Webinar Recording: Negative Thinking and Adult ADHD: Research and Treatment

$9.95

Cognitive behavioral therapy or “CBT” is considered the second evidence-supported treatment for adult ADHD, alongside of pharmacotherapy. Treatment with medications provides important symptom relief for a majority of ADHD adults. However, even with improved symptoms, many adults continue to struggle with impairments in various life roles. CBT targets these impairments and associated difficulties related to procrastination, disorganization, poor time management, and various other problems that are characteristic of adult ADHD. In fact, skills-based behavior change has been noted as the main contributor to the positive treatment outcomes reported in clinical research on CBT for adult ADHD, with some observers noting that cognitive interventions are only necessary in cases of  depression or anxiety. However, emerging research indicates that cognitive distortions play a distinct and important role in adult ADHD and, in turn, cognitive interventions are similarly important to optimize treatment response and functional outcomes.  This webinar will include a review of this new research on cognitive distortions, how it supports the CBT conceptualization of adult ADHD, and how it informs treatment and efforts to change.

Who: J. Russell Ramsay, Ph.D.

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Description

Cognitive behavioral therapy or “CBT” is considered the second evidence-supported treatment for adult ADHD, alongside of pharmacotherapy. Treatment with medications provides important symptom relief for a majority of ADHD adults. However, even with improved symptoms, many adults continue to struggle with impairments in various life roles. CBT targets these impairments and associated difficulties related to procrastination, disorganization, poor time management, and various other problems that are characteristic of adult ADHD. In fact, skills-based behavior change has been noted as the main contributor to the positive treatment outcomes reported in clinical research on CBT for adult ADHD, with some observers noting that cognitive interventions are only necessary in cases of  depression or anxiety. However, emerging research indicates that cognitive distortions play a distinct and important role in adult ADHD and, in turn, cognitive interventions are similarly important to optimize treatment response and functional outcomes.  This webinar will include a review of this new research on cognitive distortions, how it supports the CBT conceptualization of adult ADHD, and how it informs treatment and efforts to change.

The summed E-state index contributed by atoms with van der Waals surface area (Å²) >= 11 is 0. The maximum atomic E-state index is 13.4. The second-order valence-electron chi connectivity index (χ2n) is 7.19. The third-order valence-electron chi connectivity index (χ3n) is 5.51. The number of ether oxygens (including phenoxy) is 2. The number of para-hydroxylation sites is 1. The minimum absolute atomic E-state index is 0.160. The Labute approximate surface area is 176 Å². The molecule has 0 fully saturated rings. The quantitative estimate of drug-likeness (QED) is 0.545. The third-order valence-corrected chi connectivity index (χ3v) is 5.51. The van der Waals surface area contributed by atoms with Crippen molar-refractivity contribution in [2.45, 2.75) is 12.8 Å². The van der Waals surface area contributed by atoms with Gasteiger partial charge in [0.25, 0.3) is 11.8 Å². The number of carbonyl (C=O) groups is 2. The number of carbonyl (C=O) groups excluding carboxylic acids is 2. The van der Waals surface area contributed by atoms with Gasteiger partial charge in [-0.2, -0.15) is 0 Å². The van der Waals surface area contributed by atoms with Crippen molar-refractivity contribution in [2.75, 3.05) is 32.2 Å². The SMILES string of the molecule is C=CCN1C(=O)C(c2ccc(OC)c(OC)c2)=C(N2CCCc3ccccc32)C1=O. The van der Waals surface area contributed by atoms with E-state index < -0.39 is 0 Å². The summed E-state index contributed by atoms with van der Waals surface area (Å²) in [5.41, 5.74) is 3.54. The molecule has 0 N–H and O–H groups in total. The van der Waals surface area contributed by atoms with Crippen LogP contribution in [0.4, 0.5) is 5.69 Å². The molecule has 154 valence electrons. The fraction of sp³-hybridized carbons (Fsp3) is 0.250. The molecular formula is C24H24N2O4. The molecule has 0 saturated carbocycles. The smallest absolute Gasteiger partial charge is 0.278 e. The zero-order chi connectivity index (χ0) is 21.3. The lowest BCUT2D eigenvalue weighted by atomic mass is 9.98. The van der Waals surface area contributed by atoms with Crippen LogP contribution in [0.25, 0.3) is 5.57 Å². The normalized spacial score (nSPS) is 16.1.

Learning objectives include:

  • Naming the cognitive distortion most frequently endorsed in a study of ADHD adults.
  • Citing at least one cognitive distortion that contributes to procrastination.
  • Naming the most frequently identified coping style observed in adults with ADHD.

Biography

Dr. J. Russell (“Russ”) Ramsay is co-founder and co-director of the University of Pennsylvania’s Adult ADHD Treatment and Research Program and an associate professor of clinical psychology in psychiatry in the PENN medical school. He has authored several books and numerous peer-reviewed professional and scientific articles, research abstracts, as well as many book chapters. He is a member of the CHADD Hall of Fame, serves on the editorial board of the Journal of Attention Disorders, and is on the Professional Advisory Boards of ADDA and CHADD, and on the Board of Directors of APSARD.

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